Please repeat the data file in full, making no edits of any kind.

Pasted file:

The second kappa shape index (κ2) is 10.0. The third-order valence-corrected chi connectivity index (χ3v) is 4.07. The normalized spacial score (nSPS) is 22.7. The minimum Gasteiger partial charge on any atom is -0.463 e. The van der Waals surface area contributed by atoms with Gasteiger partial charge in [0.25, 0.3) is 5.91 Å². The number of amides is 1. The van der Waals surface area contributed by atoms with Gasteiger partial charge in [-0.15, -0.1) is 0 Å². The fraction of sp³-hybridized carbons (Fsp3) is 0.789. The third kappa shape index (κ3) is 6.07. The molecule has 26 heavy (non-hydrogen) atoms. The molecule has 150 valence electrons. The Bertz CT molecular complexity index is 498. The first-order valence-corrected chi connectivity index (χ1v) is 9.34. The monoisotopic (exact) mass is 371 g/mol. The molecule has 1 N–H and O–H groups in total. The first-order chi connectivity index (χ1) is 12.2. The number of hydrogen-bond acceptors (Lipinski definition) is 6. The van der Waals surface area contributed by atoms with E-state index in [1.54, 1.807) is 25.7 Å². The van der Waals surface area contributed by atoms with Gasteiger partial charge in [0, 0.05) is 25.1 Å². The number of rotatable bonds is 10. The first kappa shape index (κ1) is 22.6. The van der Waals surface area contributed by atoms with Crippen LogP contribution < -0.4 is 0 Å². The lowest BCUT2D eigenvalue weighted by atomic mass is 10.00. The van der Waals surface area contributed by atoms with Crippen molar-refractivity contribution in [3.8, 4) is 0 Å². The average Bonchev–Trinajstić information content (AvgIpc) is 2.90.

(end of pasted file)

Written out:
The second kappa shape index (κ2) is 10.0. The third-order valence-corrected chi connectivity index (χ3v) is 4.07. The normalized spacial score (nSPS) is 22.7. The minimum Gasteiger partial charge on any atom is -0.463 e. The van der Waals surface area contributed by atoms with Gasteiger partial charge in [0.25, 0.3) is 5.91 Å². The number of amides is 1. The van der Waals surface area contributed by atoms with Gasteiger partial charge in [-0.15, -0.1) is 0 Å². The fraction of sp³-hybridized carbons (Fsp3) is 0.789. The third kappa shape index (κ3) is 6.07. The molecule has 26 heavy (non-hydrogen) atoms. The molecule has 150 valence electrons. The Bertz CT molecular complexity index is 498. The first-order valence-corrected chi connectivity index (χ1v) is 9.34. The monoisotopic (exact) mass is 371 g/mol. The molecule has 1 N–H and O–H groups in total. The first-order chi connectivity index (χ1) is 12.2. The number of hydrogen-bond acceptors (Lipinski definition) is 6. The van der Waals surface area contributed by atoms with E-state index in [1.54, 1.807) is 25.7 Å². The van der Waals surface area contributed by atoms with Gasteiger partial charge in [0, 0.05) is 25.1 Å². The number of rotatable bonds is 10. The first kappa shape index (κ1) is 22.6. The van der Waals surface area contributed by atoms with Crippen LogP contribution < -0.4 is 0 Å². The lowest BCUT2D eigenvalue weighted by atomic mass is 10.00. The van der Waals surface area contributed by atoms with Crippen molar-refractivity contribution in [3.8, 4) is 0 Å². The average Bonchev–Trinajstić information content (AvgIpc) is 2.90.